Private business investment (abstracting from the purchase of second-hand assets from the public sector) is forecast to be weaker than expected at Budget, declining by around 1 per cent in 2001-02. The downward revision reflects the impact of the much weaker world outlook and an allowance for some decline in business confidence in Australia arising from recent terrorist attacks in the United States.
New machinery and equipment investment is expected to fall, by around 5 per cent in 2001-02. The most recent data on firms' equipment expenditure expectations (taken in June) suggest intentions slightly below the equivalent estimates for 2000-01. Given the deterioration in the global outlook since this survey was conducted, the revised forecasts are based on a conservative realisation ratio (that is, the ratio of actual to intended investment) broadly comparable to that experienced during the Asian crisis period.
In contrast, the outlook for non-residential construction appears to have consolidated. As foreshadowed at Budget, private engineering construction is expected to lead the recovery in non-residential construction, with investment intentions also remaining very strong in the mining sector.
Global risks aside, if the mining industry's investment intentions for 2001-02 are fully realised, private business investment could be stronger than forecast. Business investment will also be supported by low interest rates, and the Budget decision to bring-forward the commencement date for full GST input tax credits on motor vehicles.
Lower investment in private non-farm inventories is expected to subtract around ¼ of a percentage point from growth in 2001-02. Stock-to-sales ratios remain a little above trend levels, particularly in the retail sector, despite the modest run-down in non-farm inventories in the first half of 2001. Further, firms may adopt a more cautious approach to inventory investment over the coming year, particularly in the retail and wholesale sectors, in response to global uncertainties.
Public final demand, after adjusting for second-hand asset sales, is expected to grow by a solid 3½ per cent in year average terms in 2001-02, following modest growth in the previous year. Growth in 2001-02 partly reflects increases in defence expenditure related to the development of Australia's armed forces announced in the Defence White Paper, increased spending to enhance Australia's health system and additional funding for education.
Net exports have been revised down significantly since Budget, and are now expected to detract about ¾ of a percentage point from GDP growth in 2001-02, following a large 1.7 percentage point positive contribution in 2000-01.
Reflecting the weaker outlook for the world economy, and notwithstanding a supportive exchange rate, growth in export volumes is forecast to be around zero in 2001-02, down from the 5 per cent growth expected at Budget. This comes on the back of two years of strong growth.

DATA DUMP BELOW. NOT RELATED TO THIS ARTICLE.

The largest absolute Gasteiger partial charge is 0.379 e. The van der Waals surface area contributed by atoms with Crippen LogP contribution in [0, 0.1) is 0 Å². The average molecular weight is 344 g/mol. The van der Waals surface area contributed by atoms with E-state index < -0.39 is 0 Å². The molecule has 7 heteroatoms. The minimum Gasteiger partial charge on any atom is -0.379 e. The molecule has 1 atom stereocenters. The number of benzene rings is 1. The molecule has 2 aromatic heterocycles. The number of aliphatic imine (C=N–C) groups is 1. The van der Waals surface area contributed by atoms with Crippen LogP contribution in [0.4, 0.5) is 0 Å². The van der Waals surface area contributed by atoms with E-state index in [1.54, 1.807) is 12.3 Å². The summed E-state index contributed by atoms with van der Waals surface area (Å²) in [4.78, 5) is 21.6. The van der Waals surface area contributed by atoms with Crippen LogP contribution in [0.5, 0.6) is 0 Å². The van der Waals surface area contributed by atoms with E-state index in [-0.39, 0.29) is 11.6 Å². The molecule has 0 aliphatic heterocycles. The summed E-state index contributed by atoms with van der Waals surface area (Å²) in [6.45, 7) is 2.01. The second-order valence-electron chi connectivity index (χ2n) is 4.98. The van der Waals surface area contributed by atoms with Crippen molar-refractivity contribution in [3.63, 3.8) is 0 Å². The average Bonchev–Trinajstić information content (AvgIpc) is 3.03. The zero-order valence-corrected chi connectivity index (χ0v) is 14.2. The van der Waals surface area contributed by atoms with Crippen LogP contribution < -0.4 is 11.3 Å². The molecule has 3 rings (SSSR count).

The subdued outlook for export volumes largely reflects a significant expected fall in services exports and very muted growth in exports of elaborately transformed manufactures (ETMs). Both categories of exports are very sensitive to economic conditions in the importing country and are more difficult to divert to other markets than are commodity exports. With Asia being an important destination for both ETMs and services, the very weak outlook for that region will put sharp downward pressure on exports. Heightened international tensions could result in a sharp decline in international air travel over coming months, adversely affecting Australia's tourism industry, coming off the Olympics-related highs in 2000-01. That said, the very competitive level of the Australian dollar should provide a partial buffer for these sectors.
In contrast, commodity export volumes are much less affected by international conditions in the short term. In Australian dollar terms, most rural and non-rural commodity prices remain relatively profitable. Modest growth is expected in export volumes of non-rural commodities, with rural export volumes largely unchanged relative to 2000-01.
Growth in import volumes has been revised down to 3 per cent in 2001-02, reflecting the impact of higher prices due to a lower exchange rate and the downward revision to the forecast for machinery and equipment investment in 2001-02.
Following large rises in the last two years, the terms of trade is expected to decline by 1¼ per cent in 2001-02, but to remain above pre-Asian crisis levels. The relatively small overall decline in the terms of trade reflects the net impact of continuing firm world prices for several of Australia's key export items such as beef, grains and bulk commodities, combined with substantial falls in world prices of base metals. Subdued world prices of some imports, reflecting weak world growth and very competitive market conditions, should also help to minimise the fall in Australia's terms of trade.